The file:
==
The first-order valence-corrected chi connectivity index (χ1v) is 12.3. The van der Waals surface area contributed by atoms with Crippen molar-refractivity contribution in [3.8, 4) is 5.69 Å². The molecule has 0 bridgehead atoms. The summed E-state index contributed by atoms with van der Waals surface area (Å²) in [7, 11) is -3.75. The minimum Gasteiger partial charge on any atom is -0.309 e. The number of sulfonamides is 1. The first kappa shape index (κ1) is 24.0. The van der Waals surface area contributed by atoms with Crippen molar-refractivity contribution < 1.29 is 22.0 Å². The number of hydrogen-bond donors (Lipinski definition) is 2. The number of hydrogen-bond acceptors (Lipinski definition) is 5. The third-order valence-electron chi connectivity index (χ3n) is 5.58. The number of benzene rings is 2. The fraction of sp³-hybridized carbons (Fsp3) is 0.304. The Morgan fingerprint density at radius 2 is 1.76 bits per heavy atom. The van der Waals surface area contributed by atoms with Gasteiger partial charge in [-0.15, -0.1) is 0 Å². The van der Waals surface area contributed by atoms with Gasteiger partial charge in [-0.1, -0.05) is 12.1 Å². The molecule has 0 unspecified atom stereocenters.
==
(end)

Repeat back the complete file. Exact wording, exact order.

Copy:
The first-order valence-corrected chi connectivity index (χ1v) is 12.3. The van der Waals surface area contributed by atoms with Crippen molar-refractivity contribution in [3.8, 4) is 5.69 Å². The molecule has 0 bridgehead atoms. The summed E-state index contributed by atoms with van der Waals surface area (Å²) in [7, 11) is -3.75. The minimum Gasteiger partial charge on any atom is -0.309 e. The number of sulfonamides is 1. The first kappa shape index (κ1) is 24.0. The van der Waals surface area contributed by atoms with Crippen molar-refractivity contribution < 1.29 is 22.0 Å². The number of hydrogen-bond donors (Lipinski definition) is 2. The number of hydrogen-bond acceptors (Lipinski definition) is 5. The third-order valence-electron chi connectivity index (χ3n) is 5.58. The number of benzene rings is 2. The fraction of sp³-hybridized carbons (Fsp3) is 0.304. The Morgan fingerprint density at radius 2 is 1.76 bits per heavy atom. The van der Waals surface area contributed by atoms with Gasteiger partial charge in [-0.15, -0.1) is 0 Å². The van der Waals surface area contributed by atoms with Gasteiger partial charge in [-0.1, -0.05) is 12.1 Å². The molecule has 0 unspecified atom stereocenters.